The Antwerp Hundreds

Portraits of a city's people, today

To mark the release of our Warriors edition, we've teamed up with This is Antwerp to bring you 100 Antwerp Warriors, a 100-strong selection of local movers and shakers setting the tone for the neighbourhood of tomorrow. From design and architecture to contemporary art and politics, these are the creatives shaping the narrative of the future.

Bruno Pieters

Bruno Pieters

Fashion designer

Can you describe what you do? Where you are based, the neighbourhood you live in, your daily routine, the people you work with, the scene you feel the closest to.

I have been described as an environmental activist, a photographer, an art director, a creative director , a curator, a fashion designer. But what I love most is writing. Writing is my true passion. I am currently living and working in Antwerp. I didn’t have a daily routine for quite some time. I enjoy my freedom and don’t like to stick to office hours. Of course this unorthodox lifestyle is hard to maintain when you own a business. It’s one of the reasons why I left the fashion industry in 2009. But I must say I love the people I work with and I love the customers I work for today, they make it all worthwhile. We believe and fight for the same things and share the same goal and that is to make the fashion industry more transparent and humane.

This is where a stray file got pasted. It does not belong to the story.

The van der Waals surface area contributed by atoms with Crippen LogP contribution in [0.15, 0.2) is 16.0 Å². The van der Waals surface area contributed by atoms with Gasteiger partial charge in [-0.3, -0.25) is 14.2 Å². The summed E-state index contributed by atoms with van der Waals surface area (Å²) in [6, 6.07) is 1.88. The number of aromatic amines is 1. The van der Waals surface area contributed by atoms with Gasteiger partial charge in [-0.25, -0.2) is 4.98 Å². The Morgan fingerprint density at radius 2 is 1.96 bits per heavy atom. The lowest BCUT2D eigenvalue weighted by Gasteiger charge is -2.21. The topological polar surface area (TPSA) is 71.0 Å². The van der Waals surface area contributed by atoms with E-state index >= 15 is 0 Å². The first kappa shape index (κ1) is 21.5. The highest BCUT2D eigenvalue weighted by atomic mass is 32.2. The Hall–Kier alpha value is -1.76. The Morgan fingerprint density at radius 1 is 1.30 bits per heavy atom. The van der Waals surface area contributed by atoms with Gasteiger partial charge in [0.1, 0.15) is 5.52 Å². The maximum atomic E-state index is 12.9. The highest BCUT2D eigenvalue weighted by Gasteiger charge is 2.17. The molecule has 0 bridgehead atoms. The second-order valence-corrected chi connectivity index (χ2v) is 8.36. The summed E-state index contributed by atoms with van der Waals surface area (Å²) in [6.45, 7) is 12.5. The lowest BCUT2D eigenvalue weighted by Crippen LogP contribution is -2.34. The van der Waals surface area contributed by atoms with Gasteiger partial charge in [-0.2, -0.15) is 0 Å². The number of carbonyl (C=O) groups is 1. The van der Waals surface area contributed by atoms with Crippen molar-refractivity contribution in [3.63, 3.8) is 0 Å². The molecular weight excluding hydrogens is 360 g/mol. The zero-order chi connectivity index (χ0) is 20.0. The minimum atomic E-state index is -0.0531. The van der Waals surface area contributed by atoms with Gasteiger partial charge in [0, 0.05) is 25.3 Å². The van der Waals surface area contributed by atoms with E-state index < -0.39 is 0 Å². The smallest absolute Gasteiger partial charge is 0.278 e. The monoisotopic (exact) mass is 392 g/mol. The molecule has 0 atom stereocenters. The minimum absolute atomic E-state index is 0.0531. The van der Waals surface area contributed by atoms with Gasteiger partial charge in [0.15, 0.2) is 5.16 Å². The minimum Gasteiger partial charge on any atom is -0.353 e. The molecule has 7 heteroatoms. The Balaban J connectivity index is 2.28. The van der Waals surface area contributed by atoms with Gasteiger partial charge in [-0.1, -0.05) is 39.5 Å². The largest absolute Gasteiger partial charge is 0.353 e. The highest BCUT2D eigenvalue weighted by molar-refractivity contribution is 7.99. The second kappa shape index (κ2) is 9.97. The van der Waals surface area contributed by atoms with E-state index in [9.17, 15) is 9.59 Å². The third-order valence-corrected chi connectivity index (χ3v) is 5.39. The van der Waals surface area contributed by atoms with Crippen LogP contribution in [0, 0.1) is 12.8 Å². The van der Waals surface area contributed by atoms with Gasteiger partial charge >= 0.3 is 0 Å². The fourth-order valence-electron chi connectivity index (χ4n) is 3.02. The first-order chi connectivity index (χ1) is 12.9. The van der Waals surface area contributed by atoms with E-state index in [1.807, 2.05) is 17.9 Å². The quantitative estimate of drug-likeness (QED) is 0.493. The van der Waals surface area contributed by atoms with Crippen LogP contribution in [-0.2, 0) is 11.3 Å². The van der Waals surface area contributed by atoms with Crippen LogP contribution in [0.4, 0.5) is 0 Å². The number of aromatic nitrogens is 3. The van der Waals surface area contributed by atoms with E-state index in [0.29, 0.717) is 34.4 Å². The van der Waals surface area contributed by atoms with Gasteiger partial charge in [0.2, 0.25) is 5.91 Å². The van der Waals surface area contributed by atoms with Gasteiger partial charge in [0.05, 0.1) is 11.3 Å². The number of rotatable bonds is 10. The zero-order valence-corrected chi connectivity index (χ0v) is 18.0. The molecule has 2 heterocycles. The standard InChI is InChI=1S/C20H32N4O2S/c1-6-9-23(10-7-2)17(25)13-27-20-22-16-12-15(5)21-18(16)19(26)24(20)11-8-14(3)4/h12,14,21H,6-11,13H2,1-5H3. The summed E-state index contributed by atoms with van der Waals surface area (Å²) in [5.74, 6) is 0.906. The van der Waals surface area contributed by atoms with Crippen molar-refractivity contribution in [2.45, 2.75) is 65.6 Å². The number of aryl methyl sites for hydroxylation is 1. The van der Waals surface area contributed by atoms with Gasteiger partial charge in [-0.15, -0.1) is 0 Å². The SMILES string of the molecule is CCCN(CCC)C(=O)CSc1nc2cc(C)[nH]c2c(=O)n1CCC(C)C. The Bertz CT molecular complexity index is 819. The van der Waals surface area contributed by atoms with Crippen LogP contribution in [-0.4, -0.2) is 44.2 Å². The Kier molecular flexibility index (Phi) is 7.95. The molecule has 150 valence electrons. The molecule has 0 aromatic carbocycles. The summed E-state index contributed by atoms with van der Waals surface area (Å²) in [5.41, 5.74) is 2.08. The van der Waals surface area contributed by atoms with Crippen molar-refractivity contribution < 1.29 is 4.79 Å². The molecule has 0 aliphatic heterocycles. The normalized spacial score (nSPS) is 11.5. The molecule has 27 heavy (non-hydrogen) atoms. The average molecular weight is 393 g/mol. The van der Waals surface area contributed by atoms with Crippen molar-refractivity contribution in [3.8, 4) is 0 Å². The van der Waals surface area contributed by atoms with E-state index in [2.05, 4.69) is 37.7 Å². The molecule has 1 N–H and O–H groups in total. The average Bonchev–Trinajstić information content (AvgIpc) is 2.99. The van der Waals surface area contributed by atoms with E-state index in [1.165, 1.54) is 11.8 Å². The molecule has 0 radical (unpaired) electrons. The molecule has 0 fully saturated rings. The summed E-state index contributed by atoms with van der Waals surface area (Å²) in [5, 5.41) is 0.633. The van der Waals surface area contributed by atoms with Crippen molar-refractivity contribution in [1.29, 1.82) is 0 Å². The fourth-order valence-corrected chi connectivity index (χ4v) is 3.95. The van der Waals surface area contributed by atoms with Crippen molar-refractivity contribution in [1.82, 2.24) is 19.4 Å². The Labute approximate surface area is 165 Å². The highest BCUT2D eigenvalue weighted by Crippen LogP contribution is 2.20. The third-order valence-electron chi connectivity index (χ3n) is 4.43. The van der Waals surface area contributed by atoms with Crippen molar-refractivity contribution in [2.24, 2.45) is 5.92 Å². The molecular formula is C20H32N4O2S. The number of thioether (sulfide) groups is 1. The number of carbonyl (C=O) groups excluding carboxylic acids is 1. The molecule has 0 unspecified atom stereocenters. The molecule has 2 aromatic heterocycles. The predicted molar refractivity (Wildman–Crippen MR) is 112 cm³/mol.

There is room and respect for people with rebellious ideas because there is no establishment to look up to.

How do you perceive Antwerp? In your view, what kind of city is it? Its people, its cultural landscape, its vibe? How does it compare to other, similarly-sized cities?

What I like about Antwerp is that it’s a city that still hasn’t reached its full potential. It’s still growing and evolving. Which is something that makes me feel hopeful for more innovation to come. Many who are living here feel that they can be an important part of this ongoing change, which differs greatly from a city like Paris, where you can feel irrelevant if you don’t belong to a certain group. Antwerp is filled with outsiders and I love that.

What would you say is Antwerp’s main appeal for creatives? What gives the city its edge?

Most people don’t feel invisible here, because they know that what they do or say can have an impact on the city or even across the borders. There is room and respect for people with rebellious ideas because there is no establishment to look up to. Besides that, I think people enjoy living here because it’s small enough to be charming and big enough when you find yourself in need of privacy.

How would you say has Antwerp contributed to making you who you are today? What role has the city played in shaping your outlook and career?

I do think there is a limit to what a city can do for or to a person. In the end we are talking about a location. Passion, creativity, enthusiasm – all those things come from the soul of an individual. Where we physically live has a limited influence on us. Antwerp doesn’t make or shape its inhabitants, it is the people who live here that make and shape Antwerp.

On a personal level, what would you like to see more of in the city?

Love, kindness, respect, oxygen, trees. All those good things certain politicians and their voters do not care for very much.

To you, what is the best way to spend a weekend in Antwerp? If you had to take out-of-towners to one place that truly symbolises the city, what would it be?

If they just have one day to visit Belgium, I would advise them to visit Ghent or Bruges. Antwerp is not something you can understand in one day. You need to stay here for a while and let it sink in.
Photography Joke De Wilde